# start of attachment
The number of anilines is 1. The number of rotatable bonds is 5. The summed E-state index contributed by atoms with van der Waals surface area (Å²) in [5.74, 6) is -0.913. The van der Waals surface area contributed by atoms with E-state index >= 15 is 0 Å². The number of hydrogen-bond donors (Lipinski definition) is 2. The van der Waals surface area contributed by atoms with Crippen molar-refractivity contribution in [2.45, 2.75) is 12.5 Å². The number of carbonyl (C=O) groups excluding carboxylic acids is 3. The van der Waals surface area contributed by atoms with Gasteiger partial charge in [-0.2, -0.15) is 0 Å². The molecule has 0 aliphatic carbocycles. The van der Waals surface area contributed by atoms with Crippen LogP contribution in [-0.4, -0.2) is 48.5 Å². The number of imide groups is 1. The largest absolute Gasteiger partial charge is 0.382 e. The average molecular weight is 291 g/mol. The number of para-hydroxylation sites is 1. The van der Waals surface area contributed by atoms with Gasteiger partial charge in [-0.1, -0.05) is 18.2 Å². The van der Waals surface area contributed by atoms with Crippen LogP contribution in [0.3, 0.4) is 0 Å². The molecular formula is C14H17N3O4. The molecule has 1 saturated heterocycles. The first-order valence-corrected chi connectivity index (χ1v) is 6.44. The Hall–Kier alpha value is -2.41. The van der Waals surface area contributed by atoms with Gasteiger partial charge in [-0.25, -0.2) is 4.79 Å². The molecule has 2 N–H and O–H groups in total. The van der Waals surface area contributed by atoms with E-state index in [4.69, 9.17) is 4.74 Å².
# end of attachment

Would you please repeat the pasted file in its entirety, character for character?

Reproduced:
The number of anilines is 1. The number of rotatable bonds is 5. The summed E-state index contributed by atoms with van der Waals surface area (Å²) in [5.74, 6) is -0.913. The van der Waals surface area contributed by atoms with E-state index >= 15 is 0 Å². The number of hydrogen-bond donors (Lipinski definition) is 2. The van der Waals surface area contributed by atoms with Crippen molar-refractivity contribution in [2.45, 2.75) is 12.5 Å². The number of carbonyl (C=O) groups excluding carboxylic acids is 3. The van der Waals surface area contributed by atoms with Gasteiger partial charge in [-0.2, -0.15) is 0 Å². The molecule has 0 aliphatic carbocycles. The van der Waals surface area contributed by atoms with Crippen LogP contribution in [-0.4, -0.2) is 48.5 Å². The number of imide groups is 1. The largest absolute Gasteiger partial charge is 0.382 e. The average molecular weight is 291 g/mol. The number of para-hydroxylation sites is 1. The van der Waals surface area contributed by atoms with Gasteiger partial charge in [-0.1, -0.05) is 18.2 Å². The van der Waals surface area contributed by atoms with Crippen LogP contribution in [0.3, 0.4) is 0 Å². The molecular formula is C14H17N3O4. The molecule has 1 saturated heterocycles. The first-order valence-corrected chi connectivity index (χ1v) is 6.44. The Hall–Kier alpha value is -2.41. The van der Waals surface area contributed by atoms with Gasteiger partial charge in [-0.25, -0.2) is 4.79 Å². The molecule has 2 N–H and O–H groups in total. The van der Waals surface area contributed by atoms with E-state index in [4.69, 9.17) is 4.74 Å².